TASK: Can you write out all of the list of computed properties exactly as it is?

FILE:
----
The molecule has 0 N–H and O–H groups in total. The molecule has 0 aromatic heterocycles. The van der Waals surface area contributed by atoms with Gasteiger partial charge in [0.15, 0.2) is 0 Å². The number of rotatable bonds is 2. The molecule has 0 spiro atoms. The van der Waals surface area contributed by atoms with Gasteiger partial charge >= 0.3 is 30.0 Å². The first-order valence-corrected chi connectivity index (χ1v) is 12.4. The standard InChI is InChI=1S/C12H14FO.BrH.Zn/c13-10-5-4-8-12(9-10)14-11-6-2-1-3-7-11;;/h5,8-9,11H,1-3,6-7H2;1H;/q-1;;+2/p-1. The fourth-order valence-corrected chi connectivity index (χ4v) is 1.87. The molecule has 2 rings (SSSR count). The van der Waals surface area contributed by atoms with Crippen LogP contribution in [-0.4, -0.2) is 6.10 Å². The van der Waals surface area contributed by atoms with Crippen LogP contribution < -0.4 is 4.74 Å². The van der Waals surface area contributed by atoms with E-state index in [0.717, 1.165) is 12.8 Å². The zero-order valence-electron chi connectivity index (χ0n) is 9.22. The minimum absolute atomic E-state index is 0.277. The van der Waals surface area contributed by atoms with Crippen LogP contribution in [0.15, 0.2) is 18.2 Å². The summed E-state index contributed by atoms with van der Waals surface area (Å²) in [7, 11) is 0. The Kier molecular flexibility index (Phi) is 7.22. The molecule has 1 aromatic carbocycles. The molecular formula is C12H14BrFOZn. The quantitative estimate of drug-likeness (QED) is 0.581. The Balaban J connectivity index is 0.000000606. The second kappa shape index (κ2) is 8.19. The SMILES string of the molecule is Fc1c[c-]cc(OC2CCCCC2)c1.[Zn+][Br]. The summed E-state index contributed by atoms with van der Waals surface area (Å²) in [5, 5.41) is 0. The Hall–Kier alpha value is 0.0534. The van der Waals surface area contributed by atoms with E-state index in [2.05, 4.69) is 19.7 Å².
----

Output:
The molecule has 0 N–H and O–H groups in total. The molecule has 0 aromatic heterocycles. The van der Waals surface area contributed by atoms with Gasteiger partial charge in [0.15, 0.2) is 0 Å². The number of rotatable bonds is 2. The molecule has 0 spiro atoms. The van der Waals surface area contributed by atoms with Gasteiger partial charge >= 0.3 is 30.0 Å². The first-order valence-corrected chi connectivity index (χ1v) is 12.4. The standard InChI is InChI=1S/C12H14FO.BrH.Zn/c13-10-5-4-8-12(9-10)14-11-6-2-1-3-7-11;;/h5,8-9,11H,1-3,6-7H2;1H;/q-1;;+2/p-1. The fourth-order valence-corrected chi connectivity index (χ4v) is 1.87. The molecule has 2 rings (SSSR count). The van der Waals surface area contributed by atoms with Crippen LogP contribution in [-0.4, -0.2) is 6.10 Å². The van der Waals surface area contributed by atoms with Crippen LogP contribution < -0.4 is 4.74 Å². The van der Waals surface area contributed by atoms with E-state index in [0.717, 1.165) is 12.8 Å². The zero-order valence-electron chi connectivity index (χ0n) is 9.22. The minimum absolute atomic E-state index is 0.277. The van der Waals surface area contributed by atoms with Crippen LogP contribution in [0.15, 0.2) is 18.2 Å². The summed E-state index contributed by atoms with van der Waals surface area (Å²) in [7, 11) is 0. The Kier molecular flexibility index (Phi) is 7.22. The molecule has 1 aromatic carbocycles. The molecular formula is C12H14BrFOZn. The quantitative estimate of drug-likeness (QED) is 0.581. The Balaban J connectivity index is 0.000000606. The second kappa shape index (κ2) is 8.19. The SMILES string of the molecule is Fc1c[c-]cc(OC2CCCCC2)c1.[Zn+][Br]. The summed E-state index contributed by atoms with van der Waals surface area (Å²) in [5, 5.41) is 0. The Hall–Kier alpha value is 0.0534. The van der Waals surface area contributed by atoms with E-state index in [2.05, 4.69) is 19.7 Å².